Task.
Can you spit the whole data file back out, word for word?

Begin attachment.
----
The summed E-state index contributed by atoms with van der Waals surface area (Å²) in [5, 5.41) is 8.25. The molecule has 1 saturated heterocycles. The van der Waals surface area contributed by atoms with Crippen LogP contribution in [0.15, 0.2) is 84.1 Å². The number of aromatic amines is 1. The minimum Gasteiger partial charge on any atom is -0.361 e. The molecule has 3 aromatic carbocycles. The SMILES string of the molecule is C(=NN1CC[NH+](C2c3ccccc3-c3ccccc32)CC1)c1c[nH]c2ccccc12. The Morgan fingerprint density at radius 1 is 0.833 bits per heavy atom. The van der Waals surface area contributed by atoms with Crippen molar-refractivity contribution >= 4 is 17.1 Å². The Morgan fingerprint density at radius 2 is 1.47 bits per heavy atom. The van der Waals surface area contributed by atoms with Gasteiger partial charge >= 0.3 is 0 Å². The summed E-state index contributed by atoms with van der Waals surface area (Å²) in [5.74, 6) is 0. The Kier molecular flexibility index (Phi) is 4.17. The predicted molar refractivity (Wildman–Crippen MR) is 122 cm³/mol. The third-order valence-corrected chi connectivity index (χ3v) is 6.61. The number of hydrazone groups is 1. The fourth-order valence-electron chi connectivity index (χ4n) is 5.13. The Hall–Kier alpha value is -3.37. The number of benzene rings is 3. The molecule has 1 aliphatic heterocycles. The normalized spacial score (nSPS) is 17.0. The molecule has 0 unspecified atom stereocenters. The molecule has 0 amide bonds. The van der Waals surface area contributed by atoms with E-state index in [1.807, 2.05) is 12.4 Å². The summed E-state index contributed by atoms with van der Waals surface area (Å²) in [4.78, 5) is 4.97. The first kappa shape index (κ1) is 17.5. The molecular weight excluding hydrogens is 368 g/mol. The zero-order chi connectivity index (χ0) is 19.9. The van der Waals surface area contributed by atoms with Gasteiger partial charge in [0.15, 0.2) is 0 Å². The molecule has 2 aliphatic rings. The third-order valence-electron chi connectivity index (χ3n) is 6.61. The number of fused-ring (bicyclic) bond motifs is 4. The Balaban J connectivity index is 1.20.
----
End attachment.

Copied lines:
The summed E-state index contributed by atoms with van der Waals surface area (Å²) in [5, 5.41) is 8.25. The molecule has 1 saturated heterocycles. The van der Waals surface area contributed by atoms with Crippen LogP contribution in [0.15, 0.2) is 84.1 Å². The number of aromatic amines is 1. The minimum Gasteiger partial charge on any atom is -0.361 e. The molecule has 3 aromatic carbocycles. The SMILES string of the molecule is C(=NN1CC[NH+](C2c3ccccc3-c3ccccc32)CC1)c1c[nH]c2ccccc12. The Morgan fingerprint density at radius 1 is 0.833 bits per heavy atom. The van der Waals surface area contributed by atoms with Crippen molar-refractivity contribution >= 4 is 17.1 Å². The Morgan fingerprint density at radius 2 is 1.47 bits per heavy atom. The van der Waals surface area contributed by atoms with Gasteiger partial charge >= 0.3 is 0 Å². The summed E-state index contributed by atoms with van der Waals surface area (Å²) in [5.74, 6) is 0. The Kier molecular flexibility index (Phi) is 4.17. The predicted molar refractivity (Wildman–Crippen MR) is 122 cm³/mol. The third-order valence-corrected chi connectivity index (χ3v) is 6.61. The number of hydrazone groups is 1. The fourth-order valence-electron chi connectivity index (χ4n) is 5.13. The Hall–Kier alpha value is -3.37. The number of benzene rings is 3. The molecule has 1 aliphatic heterocycles. The normalized spacial score (nSPS) is 17.0. The molecule has 0 unspecified atom stereocenters. The molecule has 0 amide bonds. The van der Waals surface area contributed by atoms with E-state index in [1.807, 2.05) is 12.4 Å². The summed E-state index contributed by atoms with van der Waals surface area (Å²) in [4.78, 5) is 4.97. The first kappa shape index (κ1) is 17.5. The molecular weight excluding hydrogens is 368 g/mol. The zero-order chi connectivity index (χ0) is 19.9. The van der Waals surface area contributed by atoms with Gasteiger partial charge in [0.15, 0.2) is 0 Å². The molecule has 2 aliphatic rings. The third-order valence-electron chi connectivity index (χ3n) is 6.61. The number of fused-ring (bicyclic) bond motifs is 4. The Balaban J connectivity index is 1.20.